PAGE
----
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  • Campbell, A., A History Of Clan Campbell: From The Restoration To The Present Day (Edinburgh: Edinburgh University Press, 2004), ISBN 0748617906.
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  • Dawson, J. E. A., Scotland Re-Formed, 1488–1587 (Edinburgh: Edinburgh University Press, 2007), ISBN 0-7486-1455-9.
  • Edwards, P., Murdoch, S., and MacKillop, A., Fighting for Identity: Scottish Military Experience c. 1550–1900 (Leiden: Brill, 2002), ISBN 9004128239.
  • Fissel, M. C., The Bishops' Wars: Charles I's Campaigns Against Scotland, 1638–1640 (Cambridge: Cambridge University Press, 1994), ISBN 0521466865.
  • Furgol, E. M., "Warfare, weapons and fortifications: 3 1600–1700" in M. Lynch, ed., The Oxford Companion to Scottish History (Oxford: Oxford University Press, 2001), ISBN 0-19-211696-7.
  • Glendinning, M., MacInnes, R., and MacKechnie, A., A History of Scottish Architecture: from the Renaissance to the Present Day (Edinburgh: Edinburgh University Press, 2002), ISBN 978-0-7486-0849-2.
  • Grant, C., The Royal Scots Greys (Botley: Osprey, 1972), ISBN 0850450594.
  • Grant, J., "The Old Scots Navy from 1689 to 1710", Publications of the Navy Records Society, 44 (London: Navy Records Society, 1913–14).
  • Grove, D., and Abraham, C., Fortress Scotland and the Jacobites (Batsford/Historic Scotland, 1995), ISBN 978-0-7134-7484-8.
  • Harrington, P., and Chandler, D. G., eds, Culloden 1746, The Highland Clans' Last Charge (Botley: Osprey, 1991), ISBN 1-85532-158-0.
  • Leask, A., Sword of Scotland: Our Fighting Jocks (Bradford: Pen & Sword Books, 2006), ISBN 184415405X.
  • Lynch, M., Scotland: a New History (London: Random House, 1991), ISBN 1446475638.
  • Macdougall, N., James IV (Edinburgh: Tuckwell, 1997), ISBN 0859766632.
  • MacInnes, A. I., and Williamson, A. H., eds., Shaping the Stuart World, 1603–1714: The Atlantic Connection (Leiden: Brill, 2006), ISBN 900414711X.
  • Mackillop, A., "Highland Regiments 1750–1830" in M. Lynch, ed., The Oxford Companion to Scottish History (Oxford: Oxford University Press, 2001), ISBN 0-19-211696-7.
  • Mackillop, A., "Jacobitism" in M. Lynch, ed., The Oxford Companion to Scottish History (Oxford: Oxford University Press, 2001), ISBN 0-19-211696-7.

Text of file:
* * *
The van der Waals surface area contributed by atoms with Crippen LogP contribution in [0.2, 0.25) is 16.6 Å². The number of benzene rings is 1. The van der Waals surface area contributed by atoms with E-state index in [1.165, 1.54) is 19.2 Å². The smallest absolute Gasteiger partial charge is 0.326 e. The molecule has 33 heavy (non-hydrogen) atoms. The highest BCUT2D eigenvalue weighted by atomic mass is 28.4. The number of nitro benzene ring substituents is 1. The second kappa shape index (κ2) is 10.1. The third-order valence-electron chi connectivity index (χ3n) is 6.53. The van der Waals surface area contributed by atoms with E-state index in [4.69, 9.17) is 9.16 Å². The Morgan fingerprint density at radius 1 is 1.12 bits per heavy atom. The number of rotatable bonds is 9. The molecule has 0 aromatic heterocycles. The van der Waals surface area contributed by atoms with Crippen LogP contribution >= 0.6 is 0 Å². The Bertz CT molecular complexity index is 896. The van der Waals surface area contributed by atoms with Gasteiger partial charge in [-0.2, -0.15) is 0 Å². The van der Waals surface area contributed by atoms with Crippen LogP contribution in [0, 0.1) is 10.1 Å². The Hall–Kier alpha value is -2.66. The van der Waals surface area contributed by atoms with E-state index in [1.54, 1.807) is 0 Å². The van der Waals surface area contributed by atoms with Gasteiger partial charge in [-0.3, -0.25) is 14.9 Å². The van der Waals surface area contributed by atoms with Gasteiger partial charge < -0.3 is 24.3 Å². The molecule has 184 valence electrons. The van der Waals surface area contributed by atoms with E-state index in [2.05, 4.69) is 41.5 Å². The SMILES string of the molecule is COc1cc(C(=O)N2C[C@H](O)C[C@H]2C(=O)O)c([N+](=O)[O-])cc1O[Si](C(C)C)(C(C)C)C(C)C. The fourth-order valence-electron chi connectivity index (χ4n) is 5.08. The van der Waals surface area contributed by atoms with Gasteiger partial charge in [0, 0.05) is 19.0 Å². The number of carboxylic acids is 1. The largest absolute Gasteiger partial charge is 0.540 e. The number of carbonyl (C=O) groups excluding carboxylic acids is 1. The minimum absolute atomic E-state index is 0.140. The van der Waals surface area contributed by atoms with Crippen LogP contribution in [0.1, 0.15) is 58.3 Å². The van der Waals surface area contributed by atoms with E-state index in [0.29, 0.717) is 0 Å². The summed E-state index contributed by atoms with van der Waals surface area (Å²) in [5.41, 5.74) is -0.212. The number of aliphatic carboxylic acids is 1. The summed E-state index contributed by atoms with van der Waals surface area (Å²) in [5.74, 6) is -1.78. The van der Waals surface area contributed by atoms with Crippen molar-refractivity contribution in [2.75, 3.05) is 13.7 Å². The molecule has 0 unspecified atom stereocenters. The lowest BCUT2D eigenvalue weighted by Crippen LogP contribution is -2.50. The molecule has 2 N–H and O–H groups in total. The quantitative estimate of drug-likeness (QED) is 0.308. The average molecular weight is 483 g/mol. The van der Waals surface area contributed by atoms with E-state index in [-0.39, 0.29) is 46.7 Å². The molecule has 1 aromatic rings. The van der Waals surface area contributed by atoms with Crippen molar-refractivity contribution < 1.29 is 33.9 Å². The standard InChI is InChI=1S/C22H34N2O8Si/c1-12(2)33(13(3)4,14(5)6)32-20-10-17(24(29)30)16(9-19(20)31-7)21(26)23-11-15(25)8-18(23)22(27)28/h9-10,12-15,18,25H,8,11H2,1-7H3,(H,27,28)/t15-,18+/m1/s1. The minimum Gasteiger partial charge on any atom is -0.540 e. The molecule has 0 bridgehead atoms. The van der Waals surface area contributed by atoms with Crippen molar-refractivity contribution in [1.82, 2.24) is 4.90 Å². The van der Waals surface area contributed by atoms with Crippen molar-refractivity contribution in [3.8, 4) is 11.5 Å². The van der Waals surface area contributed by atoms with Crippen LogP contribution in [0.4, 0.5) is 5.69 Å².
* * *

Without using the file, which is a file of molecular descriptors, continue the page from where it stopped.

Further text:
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  • Manning, R. B., An Apprenticeship in Arms: The Origins of the British Army 1585–1702 (Oxford: Oxford University Press, 2006), ISBN 0199261490.
  • McLay, K. A. J., "The Restoration and the Glorious Revolution 1660–1702", in E. M. Spiers, J. A. Crang and M. J. Strickland, eds, A Military History of Scotland (Edinburgh: Edinburgh University Press, 2012), ISBN 0748633359.
  • McLeod, M., "Warfare, weapons and fortifications: 2 1450–1600" in M. Lynch, ed., The Oxford Companion to Scottish History (Oxford: Oxford University Press, 2001), ISBN 0-19-211696-7.
  • Merriman, M., The Rough Wooings (Edinburgh: Tuckwell, 2000), ISBN 186232090X.
  • Mitchison, R., A History of Scotland (London: Routledge, 3rd edn., 2002), ISBN 0415278805.
  • Murdoch, S., The Terror of the Seas?: Scottish Maritime Warfare, 1513–1713 (Leiden: Brill, 2010), ISBN 90-04-18568-2.
  • Panton, J., Historical Dictionary of the British Monarchy (Lanham MD: Scarecrow Press, 2011), ISBN 0810874970.
  • Phillips, G., The Anglo-Scots Wars, 1513–1550: A Military History (Woodbridge: Boydell Press, 1999), ISBN 0851157467.
  • Reid, S., Highland Clansman 1689–1746 (Botley: Osprey, 1997), ISBN 1-85532-660-4.
  • Reid, S., The Campaigns of Montrose: A Military History of the Civil War in Scotland 1639–1646 (Edinburgh: Mercat Press, 1990), ISBN 0901824925.
  • Rodger, N. A. M., The Safeguard of the Sea: A Naval History of Britain 660-1649 (London: Penguin UK, 2004), ISBN 0140297243.
  • Smout, T. C., Scotland and the Sea (Edinburgh: Rowman and Littlefield, 1992), ISBN 0-85976-338-2.
  • Tucker, S.. Battles That Changed History: An Encyclopedia of World Conflict (Santa Barbara, CA: ABC-CLIO, 2010), ISBN 1-59884-429-6.
  • West, T. W., Discovering Scottish Architecture (Botley: Osprey, 1985), ISBN 0-85263-748-9.
  • Wheeler, J. S., The Irish and British Wars, 1637–1654: Triumph, Tragedy, and Failure (London: Routledge, 2002), ISBN 0415221315.
  • Young, J., "Army: 1600–1750" in M. Lynch, ed., The Oxford Companion to Scottish History (Oxford: Oxford University Press, 2001), ISBN 0-19-211696-7.

External links[edit]